Editor's note: SI.com is happy to announce Brian Hamilton (formerly of the Chicago Tribune) as our new college basketball blogger. Below is an introduction he'd like to offer:
Northwestern undergraduates of a certain age remember the late Ricky Byrdsong as a terribly wonderful, mystifying human being and a terribly mediocre basketball coach. Better to be the former than the latter, unless you walk into the athletic director’s office during what would be a seven-win season and ask for clarity on your job status. Because that athletic director likely has no choice but to do what Rick Taylor did in early 1997 and answer, basically, soon-to-be-unemployed.
So as the end of his four-year tenure with the Wildcats approached, the two beat writers for the school newspaper arranged an interview with Byrdsong. I was one of them. Here was a man famed more for what he did off the bench than on it: Very literally wandering into the stands during a Feb. 1994 game against Minnesota, high-fiving a mascot and sitting in an empty seat while ostensibly coaching a team already on a nine-game losing streak. It became known as Byrdsong’s “Walk on the Wild Side.” Naturally we figured we’d capture the entirety of him in a half hour or so.
Years have befogged most of the particulars, but as the three of us sat around a large table, I assume we posed very unoriginal questions about legacy and the difficulty of the job and what came next. I know for certain we did not know what came next, as I distinctly remember asking Byrdsong about his unorthodox coaching style and peculiar motivational techniques.
Because that’s when Ricky Byrdsong, without a word, stood up and left the room.
Too shocked to laugh uncontrollably, two college sophomores stared at each other, mouths agape, for minutes. And then Byrdsong returned, carrying an overstuffed mesh bag. And then he sat down again. And then he began to pull various hats and T-shirts out of the bag. And then he started tossing them gently our way.
I still have two. One shirt reads: MENTAL IS TO PHYSICAL AS FOUR IS TO ONE. The other: MINE IS NOT TO REASON WHY MINE IS BUT TO DO OR DIE.
Later, considering the whole Nick Knapp thing, we figured it was better the second shirt probably never left the bag.
Allow me a moment to reset my dentures, but it’s going on two decades since. And still, to me, this is college basketball. It is a game of color and characters, as vibrant around the lines as in between them. It might be antiseptic and militarized in other corners of the athletic cosmos, but I learned to appreciate what college basketball gives, in wild abundance.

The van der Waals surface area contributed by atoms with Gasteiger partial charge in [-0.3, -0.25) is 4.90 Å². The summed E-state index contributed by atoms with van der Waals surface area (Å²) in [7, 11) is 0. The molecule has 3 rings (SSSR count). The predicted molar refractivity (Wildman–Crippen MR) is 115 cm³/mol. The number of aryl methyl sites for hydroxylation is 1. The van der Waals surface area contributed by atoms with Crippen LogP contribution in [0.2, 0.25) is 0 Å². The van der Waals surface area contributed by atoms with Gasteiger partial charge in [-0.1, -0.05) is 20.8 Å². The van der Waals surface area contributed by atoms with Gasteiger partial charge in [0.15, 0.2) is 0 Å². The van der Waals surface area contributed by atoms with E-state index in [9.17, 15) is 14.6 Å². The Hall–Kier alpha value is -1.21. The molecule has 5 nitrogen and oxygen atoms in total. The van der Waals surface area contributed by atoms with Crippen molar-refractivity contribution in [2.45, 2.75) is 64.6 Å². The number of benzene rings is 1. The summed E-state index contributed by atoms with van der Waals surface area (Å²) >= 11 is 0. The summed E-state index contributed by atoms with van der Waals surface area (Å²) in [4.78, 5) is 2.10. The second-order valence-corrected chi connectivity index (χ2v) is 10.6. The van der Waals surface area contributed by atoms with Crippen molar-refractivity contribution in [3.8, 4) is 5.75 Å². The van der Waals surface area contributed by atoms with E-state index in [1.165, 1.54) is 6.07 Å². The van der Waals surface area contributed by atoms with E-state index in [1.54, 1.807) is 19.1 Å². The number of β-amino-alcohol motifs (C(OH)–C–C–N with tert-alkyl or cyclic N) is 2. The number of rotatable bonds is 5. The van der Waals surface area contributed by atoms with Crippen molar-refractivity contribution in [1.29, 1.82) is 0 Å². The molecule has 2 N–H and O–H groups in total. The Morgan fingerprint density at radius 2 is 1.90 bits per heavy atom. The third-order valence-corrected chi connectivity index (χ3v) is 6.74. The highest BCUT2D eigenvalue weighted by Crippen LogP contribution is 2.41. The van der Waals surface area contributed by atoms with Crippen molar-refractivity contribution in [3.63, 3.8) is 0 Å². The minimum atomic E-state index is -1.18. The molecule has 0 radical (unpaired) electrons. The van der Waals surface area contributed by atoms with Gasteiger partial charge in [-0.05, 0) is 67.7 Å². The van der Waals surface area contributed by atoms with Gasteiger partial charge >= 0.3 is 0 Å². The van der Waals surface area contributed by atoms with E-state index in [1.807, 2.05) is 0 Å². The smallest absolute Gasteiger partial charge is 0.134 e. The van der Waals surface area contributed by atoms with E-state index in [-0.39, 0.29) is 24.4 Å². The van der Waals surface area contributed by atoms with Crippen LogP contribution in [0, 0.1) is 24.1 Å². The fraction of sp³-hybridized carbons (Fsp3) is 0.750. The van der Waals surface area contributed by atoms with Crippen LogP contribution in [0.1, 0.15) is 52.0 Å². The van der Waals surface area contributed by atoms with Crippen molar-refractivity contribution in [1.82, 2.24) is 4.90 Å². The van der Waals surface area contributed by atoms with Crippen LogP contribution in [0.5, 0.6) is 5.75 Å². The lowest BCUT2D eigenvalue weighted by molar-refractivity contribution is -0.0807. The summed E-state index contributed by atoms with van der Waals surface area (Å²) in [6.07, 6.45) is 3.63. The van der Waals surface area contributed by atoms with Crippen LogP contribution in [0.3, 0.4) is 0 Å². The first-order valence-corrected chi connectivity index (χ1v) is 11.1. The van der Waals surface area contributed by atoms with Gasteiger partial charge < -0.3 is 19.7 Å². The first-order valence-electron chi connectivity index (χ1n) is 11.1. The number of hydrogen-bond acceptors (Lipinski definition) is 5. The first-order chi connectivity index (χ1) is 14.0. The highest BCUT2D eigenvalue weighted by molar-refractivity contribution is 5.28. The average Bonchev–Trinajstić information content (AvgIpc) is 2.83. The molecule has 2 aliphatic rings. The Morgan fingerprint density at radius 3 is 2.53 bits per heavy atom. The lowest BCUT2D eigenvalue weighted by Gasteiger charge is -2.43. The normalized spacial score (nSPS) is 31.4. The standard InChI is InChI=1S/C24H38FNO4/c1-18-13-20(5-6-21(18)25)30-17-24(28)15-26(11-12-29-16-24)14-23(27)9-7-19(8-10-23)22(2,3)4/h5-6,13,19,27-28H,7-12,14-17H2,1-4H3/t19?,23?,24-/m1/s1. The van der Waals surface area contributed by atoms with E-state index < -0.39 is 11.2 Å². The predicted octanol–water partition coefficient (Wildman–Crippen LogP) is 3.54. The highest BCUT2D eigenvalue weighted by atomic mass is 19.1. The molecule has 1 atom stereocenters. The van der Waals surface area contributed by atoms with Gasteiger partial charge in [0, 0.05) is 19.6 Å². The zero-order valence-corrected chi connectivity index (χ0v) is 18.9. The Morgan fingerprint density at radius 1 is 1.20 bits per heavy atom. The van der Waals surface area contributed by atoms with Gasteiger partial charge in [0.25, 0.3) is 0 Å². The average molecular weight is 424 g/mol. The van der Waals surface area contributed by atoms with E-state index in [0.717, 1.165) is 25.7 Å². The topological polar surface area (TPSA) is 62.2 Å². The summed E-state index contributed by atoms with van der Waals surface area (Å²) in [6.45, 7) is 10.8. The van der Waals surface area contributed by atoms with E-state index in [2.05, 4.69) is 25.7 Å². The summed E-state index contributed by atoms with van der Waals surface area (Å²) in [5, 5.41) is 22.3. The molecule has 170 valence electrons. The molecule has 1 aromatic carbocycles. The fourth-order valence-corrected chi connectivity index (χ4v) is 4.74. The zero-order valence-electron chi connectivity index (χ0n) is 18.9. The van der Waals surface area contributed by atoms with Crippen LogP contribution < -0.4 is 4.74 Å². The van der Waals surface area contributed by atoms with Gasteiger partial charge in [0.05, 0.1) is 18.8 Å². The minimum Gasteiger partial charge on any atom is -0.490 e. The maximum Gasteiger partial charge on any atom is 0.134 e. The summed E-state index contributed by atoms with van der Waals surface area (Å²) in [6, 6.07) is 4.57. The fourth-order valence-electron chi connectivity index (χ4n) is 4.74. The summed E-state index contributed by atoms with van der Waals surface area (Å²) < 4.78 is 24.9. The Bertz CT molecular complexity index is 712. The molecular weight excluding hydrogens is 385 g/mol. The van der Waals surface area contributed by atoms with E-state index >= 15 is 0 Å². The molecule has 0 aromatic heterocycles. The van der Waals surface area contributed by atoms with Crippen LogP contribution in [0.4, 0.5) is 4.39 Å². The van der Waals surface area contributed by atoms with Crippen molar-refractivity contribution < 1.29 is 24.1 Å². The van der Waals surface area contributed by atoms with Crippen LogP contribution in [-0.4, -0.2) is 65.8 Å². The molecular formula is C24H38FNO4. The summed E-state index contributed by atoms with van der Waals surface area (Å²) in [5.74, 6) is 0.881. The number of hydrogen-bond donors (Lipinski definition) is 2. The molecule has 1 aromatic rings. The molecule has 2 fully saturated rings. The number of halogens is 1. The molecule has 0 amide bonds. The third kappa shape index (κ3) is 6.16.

I learned your uncle can be the first troll you ever encounter, having no allegiance to Temple and Mark Macon whatsoever but, just for the hell of it, rooting bucket for bucket against North Carolina at the Meadowlands. I learned I might never see a better sequence live than Jeff McInnis lobbing an alley-oop pass from half court that Vince Carter reverse dunked home, punctuating a comeback against Wake Forest and turning the Smith Center inside out.
I learned when Shaun Livingston takes a recruiting visit to Illinois, he may stop by Kam’s, and I also learned that when Shaun Livingston stops by Kam’s he will be swarmed by a harem of Illinois co-eds. I learned to always request the best quote on the roster after a loss – a lesson etched in bold when J.B. Bickerstaff emerged for a Minnesota practice the day after a defeat and pronounced, “You guys should have talked to me. I had some (bleep) to say.”
I learned the mind of a player bowing his head during the national anthem may be on Zulu time in Afghanistan’s woeful Korengal Valley, where Kyle McAlarney’s best friend tried to fix wounded soldiers while McAlarney hoisted 3-pointers for Notre Dame. I learned you can watch Eric Devendorf jump on the scorer’s table at Madison Square Garden somewhere along the way to six overtimes and then, four years later, you can watch Jerian Grant score 12 points in 45 seconds to send Notre Dame and Louisville tumbling into to five OTs.
Hopefully that’s for starters. Whatever else I find as a college basketball writer for SI.com, I’ll share in this space, starting today.
Before I get to scribbling, there’s one thing you should learn about me, and we might as well get it out of the way now:
Yes, I hate your favorite team.